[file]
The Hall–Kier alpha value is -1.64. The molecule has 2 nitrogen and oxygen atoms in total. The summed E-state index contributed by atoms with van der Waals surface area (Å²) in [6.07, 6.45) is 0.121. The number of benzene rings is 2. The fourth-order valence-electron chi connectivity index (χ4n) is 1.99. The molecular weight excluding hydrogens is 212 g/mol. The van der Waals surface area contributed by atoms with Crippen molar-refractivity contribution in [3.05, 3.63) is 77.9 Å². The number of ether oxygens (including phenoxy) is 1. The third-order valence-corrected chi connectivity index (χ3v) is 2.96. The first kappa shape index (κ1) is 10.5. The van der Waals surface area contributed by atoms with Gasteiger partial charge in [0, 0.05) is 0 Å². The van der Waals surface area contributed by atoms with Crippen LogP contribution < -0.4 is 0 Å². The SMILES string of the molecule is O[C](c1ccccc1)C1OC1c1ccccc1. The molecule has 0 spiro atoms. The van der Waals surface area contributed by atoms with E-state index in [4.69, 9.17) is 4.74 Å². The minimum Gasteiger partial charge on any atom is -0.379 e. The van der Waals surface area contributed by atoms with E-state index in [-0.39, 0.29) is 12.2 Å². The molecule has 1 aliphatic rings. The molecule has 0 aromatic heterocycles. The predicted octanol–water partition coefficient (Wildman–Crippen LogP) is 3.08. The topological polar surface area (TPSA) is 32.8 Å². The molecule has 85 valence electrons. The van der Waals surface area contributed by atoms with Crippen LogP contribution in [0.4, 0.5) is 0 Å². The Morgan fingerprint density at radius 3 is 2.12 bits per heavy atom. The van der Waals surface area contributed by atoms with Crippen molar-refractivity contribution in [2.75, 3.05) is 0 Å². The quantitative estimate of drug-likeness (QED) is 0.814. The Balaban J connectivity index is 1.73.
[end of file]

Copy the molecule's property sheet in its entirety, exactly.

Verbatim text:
The Hall–Kier alpha value is -1.64. The molecule has 2 nitrogen and oxygen atoms in total. The summed E-state index contributed by atoms with van der Waals surface area (Å²) in [6.07, 6.45) is 0.121. The number of benzene rings is 2. The fourth-order valence-electron chi connectivity index (χ4n) is 1.99. The molecular weight excluding hydrogens is 212 g/mol. The van der Waals surface area contributed by atoms with Crippen molar-refractivity contribution in [3.05, 3.63) is 77.9 Å². The number of ether oxygens (including phenoxy) is 1. The third-order valence-corrected chi connectivity index (χ3v) is 2.96. The first kappa shape index (κ1) is 10.5. The van der Waals surface area contributed by atoms with Gasteiger partial charge in [0, 0.05) is 0 Å². The van der Waals surface area contributed by atoms with Crippen LogP contribution < -0.4 is 0 Å². The SMILES string of the molecule is O[C](c1ccccc1)C1OC1c1ccccc1. The molecule has 0 spiro atoms. The van der Waals surface area contributed by atoms with E-state index in [4.69, 9.17) is 4.74 Å². The minimum Gasteiger partial charge on any atom is -0.379 e. The van der Waals surface area contributed by atoms with E-state index in [-0.39, 0.29) is 12.2 Å². The molecule has 1 aliphatic rings. The molecule has 0 aromatic heterocycles. The predicted octanol–water partition coefficient (Wildman–Crippen LogP) is 3.08. The topological polar surface area (TPSA) is 32.8 Å². The molecule has 85 valence electrons. The van der Waals surface area contributed by atoms with Crippen LogP contribution in [0.4, 0.5) is 0 Å². The Morgan fingerprint density at radius 3 is 2.12 bits per heavy atom. The van der Waals surface area contributed by atoms with Crippen molar-refractivity contribution in [2.75, 3.05) is 0 Å². The quantitative estimate of drug-likeness (QED) is 0.814. The Balaban J connectivity index is 1.73.